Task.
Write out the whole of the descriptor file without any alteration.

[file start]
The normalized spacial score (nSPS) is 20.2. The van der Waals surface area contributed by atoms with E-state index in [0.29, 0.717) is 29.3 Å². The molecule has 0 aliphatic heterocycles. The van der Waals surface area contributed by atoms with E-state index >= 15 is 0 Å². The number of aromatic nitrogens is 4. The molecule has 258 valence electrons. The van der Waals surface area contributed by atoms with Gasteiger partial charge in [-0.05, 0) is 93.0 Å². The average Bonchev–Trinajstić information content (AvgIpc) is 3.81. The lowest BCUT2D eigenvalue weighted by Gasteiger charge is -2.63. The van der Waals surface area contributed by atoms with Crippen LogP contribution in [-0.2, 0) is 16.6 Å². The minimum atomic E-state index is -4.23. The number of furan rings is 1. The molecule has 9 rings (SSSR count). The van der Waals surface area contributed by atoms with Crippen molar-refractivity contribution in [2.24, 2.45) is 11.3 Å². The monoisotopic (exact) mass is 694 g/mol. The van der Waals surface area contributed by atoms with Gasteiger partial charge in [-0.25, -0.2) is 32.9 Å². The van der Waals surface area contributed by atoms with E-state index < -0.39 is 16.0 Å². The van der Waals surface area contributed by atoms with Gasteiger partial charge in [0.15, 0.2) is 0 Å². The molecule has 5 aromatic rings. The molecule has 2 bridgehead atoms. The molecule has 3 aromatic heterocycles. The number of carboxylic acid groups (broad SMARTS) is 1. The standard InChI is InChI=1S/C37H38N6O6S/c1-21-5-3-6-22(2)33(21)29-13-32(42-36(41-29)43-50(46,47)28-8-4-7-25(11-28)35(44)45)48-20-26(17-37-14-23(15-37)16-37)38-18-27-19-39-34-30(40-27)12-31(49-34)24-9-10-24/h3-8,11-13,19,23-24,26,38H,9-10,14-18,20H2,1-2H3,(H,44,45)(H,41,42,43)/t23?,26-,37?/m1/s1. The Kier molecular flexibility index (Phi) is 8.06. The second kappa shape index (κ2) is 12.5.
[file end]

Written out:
The normalized spacial score (nSPS) is 20.2. The van der Waals surface area contributed by atoms with E-state index in [0.29, 0.717) is 29.3 Å². The molecule has 0 aliphatic heterocycles. The van der Waals surface area contributed by atoms with E-state index >= 15 is 0 Å². The number of aromatic nitrogens is 4. The molecule has 258 valence electrons. The van der Waals surface area contributed by atoms with Gasteiger partial charge in [-0.05, 0) is 93.0 Å². The average Bonchev–Trinajstić information content (AvgIpc) is 3.81. The lowest BCUT2D eigenvalue weighted by Gasteiger charge is -2.63. The van der Waals surface area contributed by atoms with Crippen LogP contribution in [-0.2, 0) is 16.6 Å². The minimum atomic E-state index is -4.23. The number of furan rings is 1. The molecule has 9 rings (SSSR count). The van der Waals surface area contributed by atoms with Crippen molar-refractivity contribution in [2.24, 2.45) is 11.3 Å². The monoisotopic (exact) mass is 694 g/mol. The van der Waals surface area contributed by atoms with Gasteiger partial charge in [-0.25, -0.2) is 32.9 Å². The van der Waals surface area contributed by atoms with E-state index < -0.39 is 16.0 Å². The van der Waals surface area contributed by atoms with Gasteiger partial charge in [0.15, 0.2) is 0 Å². The molecule has 5 aromatic rings. The molecule has 2 bridgehead atoms. The molecule has 3 aromatic heterocycles. The number of carboxylic acid groups (broad SMARTS) is 1. The standard InChI is InChI=1S/C37H38N6O6S/c1-21-5-3-6-22(2)33(21)29-13-32(42-36(41-29)43-50(46,47)28-8-4-7-25(11-28)35(44)45)48-20-26(17-37-14-23(15-37)16-37)38-18-27-19-39-34-30(40-27)12-31(49-34)24-9-10-24/h3-8,11-13,19,23-24,26,38H,9-10,14-18,20H2,1-2H3,(H,44,45)(H,41,42,43)/t23?,26-,37?/m1/s1. The Kier molecular flexibility index (Phi) is 8.06. The second kappa shape index (κ2) is 12.5.